Donors Must Increase Support to Victims of Sexual Violence
April 12, 2005
Donors urgently need to set up programs to protect women and girls from sexual violence and address the needs of those who have been raped.
Peter Takirambudde, Africa director of Human Rights Watch

Women and girls who have fled ethnic cleansing in Darfur are being raped and subjected to sexual violence around the camps where they have sought refuge.

Donors meeting in Oslo on April 11-12 to discuss aid for Sudan must provide more support to protect victims of sexual violence in Darfur and the refugee camps in Chad.

“Rape and sexual violence have been used to terrorize and uproot rural communities in Darfur,” said Peter Takirambudde, Africa director of Human Rights Watch. “Donors urgently need to set up programs to protect women and girls from sexual violence and address the needs of those who have been raped.”

The Human Rights Watch briefing paper documents how the Sudanese security forces, including police deployed to protect displaced persons, and allied Janjaweed militias continue to commit rape and sexual violence on daily basis. Even as refugees in Chad, women and girls fleeing the violence in Darfur continued to face the risk of rape and assault by civilians or militia members when collecting water, fuel or animal fodder near the border. Human Rights Watch interviewed many victims of sexual violence in camps in Chad and Darfur during two research missions to these areas in February.

Some women living in the refugee camps in Chad had been imprisoned by the Chadian authorities for trying to collect firewood outside the camps, only to be raped by Chadian inmates while in jail. Human Rights Watch documented 10 cases of women and girls from Farchana camp who were imprisoned in such circumstances in January.

Rape and sexual violence against women and girls has been a prominent feature of the “ethnic cleansing” campaign carried out by government forces and its Janjaweed militias, both during and following the displacement of civilians from Darfur. As recently as last month, Human Rights Watch has documented scores of cases of rape of women and girls while traveling along rural roads in Darfur.

The response of Sudanese authorities has exacerbated an already appalling situation. Human Rights Watch documented how authorities in Bindisi, West Darfur, harassed and detained pregnant girls and women, many of whom who had become pregnant as a result of rape. The authorities threatened them with charges of fornication if they did not pay a fine. In some refugee camps in Chad, police and male residents have coerced women and girls to provide “sexual services” in exchange for “protection,” Human Rights Watch said.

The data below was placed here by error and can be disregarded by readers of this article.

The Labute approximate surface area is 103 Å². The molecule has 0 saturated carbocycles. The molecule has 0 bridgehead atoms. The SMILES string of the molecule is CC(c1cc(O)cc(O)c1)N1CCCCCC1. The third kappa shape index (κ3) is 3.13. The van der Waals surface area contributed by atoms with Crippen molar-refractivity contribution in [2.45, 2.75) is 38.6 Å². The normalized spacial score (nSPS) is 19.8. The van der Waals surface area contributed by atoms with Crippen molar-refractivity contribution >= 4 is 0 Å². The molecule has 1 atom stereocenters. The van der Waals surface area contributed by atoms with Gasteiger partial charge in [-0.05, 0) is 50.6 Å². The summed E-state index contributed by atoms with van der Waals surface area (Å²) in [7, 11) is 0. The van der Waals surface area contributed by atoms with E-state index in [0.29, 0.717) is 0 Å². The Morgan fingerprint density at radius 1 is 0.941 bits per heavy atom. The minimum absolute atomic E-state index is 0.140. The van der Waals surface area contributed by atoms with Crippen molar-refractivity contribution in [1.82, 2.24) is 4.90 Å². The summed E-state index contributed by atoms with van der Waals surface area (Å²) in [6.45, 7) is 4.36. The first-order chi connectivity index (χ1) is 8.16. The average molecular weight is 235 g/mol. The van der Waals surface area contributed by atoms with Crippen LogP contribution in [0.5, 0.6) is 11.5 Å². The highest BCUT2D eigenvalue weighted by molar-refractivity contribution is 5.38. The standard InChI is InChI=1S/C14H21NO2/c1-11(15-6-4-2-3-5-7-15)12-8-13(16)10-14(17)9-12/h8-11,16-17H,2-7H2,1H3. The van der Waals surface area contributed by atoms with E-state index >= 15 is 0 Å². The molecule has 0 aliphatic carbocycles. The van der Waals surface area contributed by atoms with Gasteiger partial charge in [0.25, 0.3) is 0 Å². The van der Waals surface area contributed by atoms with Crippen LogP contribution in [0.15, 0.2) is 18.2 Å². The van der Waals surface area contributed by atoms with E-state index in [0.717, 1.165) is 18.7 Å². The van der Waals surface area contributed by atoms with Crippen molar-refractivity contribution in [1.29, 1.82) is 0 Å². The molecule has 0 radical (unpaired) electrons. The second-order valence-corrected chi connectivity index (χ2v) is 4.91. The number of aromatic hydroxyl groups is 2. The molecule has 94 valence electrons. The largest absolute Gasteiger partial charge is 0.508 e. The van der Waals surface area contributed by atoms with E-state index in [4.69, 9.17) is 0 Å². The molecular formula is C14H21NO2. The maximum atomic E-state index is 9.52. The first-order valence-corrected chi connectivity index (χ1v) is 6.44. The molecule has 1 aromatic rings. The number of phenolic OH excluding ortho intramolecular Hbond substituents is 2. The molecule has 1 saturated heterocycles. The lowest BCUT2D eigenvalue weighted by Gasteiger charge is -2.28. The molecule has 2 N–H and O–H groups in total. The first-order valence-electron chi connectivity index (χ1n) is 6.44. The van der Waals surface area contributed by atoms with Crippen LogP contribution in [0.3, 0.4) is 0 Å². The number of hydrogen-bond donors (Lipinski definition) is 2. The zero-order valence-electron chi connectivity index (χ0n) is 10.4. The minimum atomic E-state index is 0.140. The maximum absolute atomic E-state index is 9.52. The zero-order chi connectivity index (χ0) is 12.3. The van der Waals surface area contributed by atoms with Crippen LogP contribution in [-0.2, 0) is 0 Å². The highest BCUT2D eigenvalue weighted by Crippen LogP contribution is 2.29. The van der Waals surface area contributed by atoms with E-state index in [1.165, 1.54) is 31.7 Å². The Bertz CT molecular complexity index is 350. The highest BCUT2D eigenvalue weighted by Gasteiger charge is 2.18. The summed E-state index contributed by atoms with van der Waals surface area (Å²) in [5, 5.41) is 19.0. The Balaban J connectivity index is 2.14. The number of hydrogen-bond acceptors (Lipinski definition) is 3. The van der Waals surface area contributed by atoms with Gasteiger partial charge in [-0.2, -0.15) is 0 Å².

Donors and humanitarian agencies must give much greater emphasis—and more resources—to preventing sexual and gender-based violence. They also must take urgent steps to respond to its medical, psychological, social and economic consequences. The high levels of sexual violence and displacement in Darfur create a risk of increased transmission of sexually transmitted diseases, including HIV/AIDS.

Despite the existence of clear standards for responding to sexual and gender-based violence, including in the context of conflict, Human Rights Watch’s research suggests that humanitarian agencies are not implementing these guidelines on a systematic basis in Darfur and Chad.

“The U.N. and humanitarian agencies should address the specific needs of women and girls who continue to suffer the consequences of sexual violence,” said Takirambudde.

As of February, only one in six of the agencies that were providing health services in the refugee camps in Chad had a protocol for rape that included the provision of emergency contraception, comprehensive treatment of sexually transmissible disease and post-exposure prophylaxis of HIV/AIDS.

Sexual violence is a fundamental violation of human rights and has a profound impact on physical, mental, social and economic well-being of women and girls, both immediately and in the long term. Acts of sexual violence committed as part of widespread or systematic attacks against a civilian population in Darfur can be classified as crimes against humanity and prosecuted as such.